Last Sunday, they invited me to their new home for a house blessing and I had the chance to get to know them and their family better. Both of them were raised in very conservative Christian denominations; Amy in the Church of God and Ben in the Southern Baptist church. The obvious question was, “How did you become Lutherans?” Ben said, “We were ELCA Lutherans for a long time, we just didn’t know it.” That comment intrigued me and led to further questions. Ben explained that he and Amy had serious conversations about their faith and what they believed. Then they went to a pastor friend and asked what denomination best fit their personal theology. He led them to a website where they could enter the criteria and it matched their preferences to a denomination. Six denominations popped up for them and they tried out churches in each denomination only to find out that the ELCA was the right fit.
After they told me their story I said that I felt affirmation, especially these days when Millennials seem to be flocking to mega churches and not to the ELCA. I’ll let Ben put it in his own words:
Amy and I are definitely wanting to join LCR. We were indeed waiting because of our experience at our last church, but over the past few months LCR has exemplified to us the love, grace and message of welcome that we believe embodies Christ; a message that drew us to the ELCA in the first place. We are excited that God put Pastor Nicole in our path over a year ago and has given us the opportunity to be a part of the congregation of LCR. It further edifies in us the knowledge that even when you feel like you don't know where God is leading, there is a plan.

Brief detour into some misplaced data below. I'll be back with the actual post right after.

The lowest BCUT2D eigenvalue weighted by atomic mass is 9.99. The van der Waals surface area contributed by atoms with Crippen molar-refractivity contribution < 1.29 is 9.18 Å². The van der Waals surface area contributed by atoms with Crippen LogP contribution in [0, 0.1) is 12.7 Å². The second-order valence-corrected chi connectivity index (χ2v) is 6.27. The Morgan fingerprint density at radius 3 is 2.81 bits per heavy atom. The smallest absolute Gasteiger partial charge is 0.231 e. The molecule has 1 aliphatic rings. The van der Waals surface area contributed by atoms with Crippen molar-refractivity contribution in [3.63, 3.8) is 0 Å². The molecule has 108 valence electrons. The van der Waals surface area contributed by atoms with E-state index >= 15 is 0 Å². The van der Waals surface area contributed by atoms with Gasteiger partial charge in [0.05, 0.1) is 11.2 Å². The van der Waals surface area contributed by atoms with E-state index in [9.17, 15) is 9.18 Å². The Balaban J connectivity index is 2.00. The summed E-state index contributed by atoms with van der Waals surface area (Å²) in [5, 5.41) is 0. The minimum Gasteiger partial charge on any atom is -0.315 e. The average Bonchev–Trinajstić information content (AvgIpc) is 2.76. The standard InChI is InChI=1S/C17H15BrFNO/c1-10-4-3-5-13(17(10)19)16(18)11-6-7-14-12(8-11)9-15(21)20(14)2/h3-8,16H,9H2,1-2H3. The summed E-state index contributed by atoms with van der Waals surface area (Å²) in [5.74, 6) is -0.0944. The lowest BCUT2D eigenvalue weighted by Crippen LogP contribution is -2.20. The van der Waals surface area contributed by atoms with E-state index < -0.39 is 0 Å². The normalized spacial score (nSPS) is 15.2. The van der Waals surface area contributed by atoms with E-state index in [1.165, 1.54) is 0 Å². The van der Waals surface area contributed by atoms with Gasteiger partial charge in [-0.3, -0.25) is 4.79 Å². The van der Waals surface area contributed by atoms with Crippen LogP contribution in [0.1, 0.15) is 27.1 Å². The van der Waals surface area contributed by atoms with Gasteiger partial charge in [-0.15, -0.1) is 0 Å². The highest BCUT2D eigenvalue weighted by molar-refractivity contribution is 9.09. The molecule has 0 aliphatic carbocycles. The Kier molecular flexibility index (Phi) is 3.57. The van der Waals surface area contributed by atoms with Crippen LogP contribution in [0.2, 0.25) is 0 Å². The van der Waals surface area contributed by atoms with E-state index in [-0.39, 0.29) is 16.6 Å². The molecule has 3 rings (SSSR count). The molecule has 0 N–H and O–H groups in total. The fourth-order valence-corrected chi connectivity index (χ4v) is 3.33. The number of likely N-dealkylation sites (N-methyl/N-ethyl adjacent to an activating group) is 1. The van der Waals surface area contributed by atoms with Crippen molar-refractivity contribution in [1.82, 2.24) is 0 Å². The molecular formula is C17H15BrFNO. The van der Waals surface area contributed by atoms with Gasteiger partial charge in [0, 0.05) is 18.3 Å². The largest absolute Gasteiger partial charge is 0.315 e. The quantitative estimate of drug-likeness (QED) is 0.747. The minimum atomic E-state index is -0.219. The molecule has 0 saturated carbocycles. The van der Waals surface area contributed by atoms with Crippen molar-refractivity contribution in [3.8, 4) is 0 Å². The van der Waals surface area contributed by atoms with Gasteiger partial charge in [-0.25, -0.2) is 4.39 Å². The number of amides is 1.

We are also in total agreement with you that there is a hunger in Millennials for a church like the ELCA. Millennials seek social justice among other things and a faith that is approachable, yet runs deep. We desire a pl
ace to ask questions and to be accepted while we are seeking. In all of our searching nothing embodies that more than the ELCA. And, in our experience so far, LCR represents that well. We have been sharing with our friends about LCR for about a month now and they are amazed that a church exists where all are accepted and love comes first. Especially those that grew up in more conservative, evangelical backgrounds like we did and now find themselves frustrated and attending a mega church or nowhere at all and searching for meaning, purpose and belonging. I hold a strong belief that the best days of the ELCA are ahead as Millennials begin to leave the shallow waters of mega churches in search of something deeper.
As a Baby Boomer, with deep respect for the intellect and inquisitive faith of these two Millennials, all that I can say is, “Out of the mouths of babes!” Of course, Amy and Ben are the exception and not the rule. Few, in my experience, are as serious about their faith as these two seekers. Thankfully, they have found us. But my conversation with them reminds me that we have to do a better job of finding them because their witness affirms that we (our ELCA theology and LCR’s unique gift of welcome) have what they are looking for “even though they don’t know it.” I have asked Ben and Amy to invite their friends who are seeking a church of love, depth, justice, and community. I ask each of you to do likewise! In our world of mega churches maybe there is hope for a niche market called Lutheran. At least two Millennials and one pastor (on his good days) think so!
About the Author: Pastor Henry Zorn is Co-Pastor of Lutheran Church of the Resurrection in Cincinnati, OH. A vibrant and welcoming community of faith and a congregation of the Evangelical Lutheran Church in America.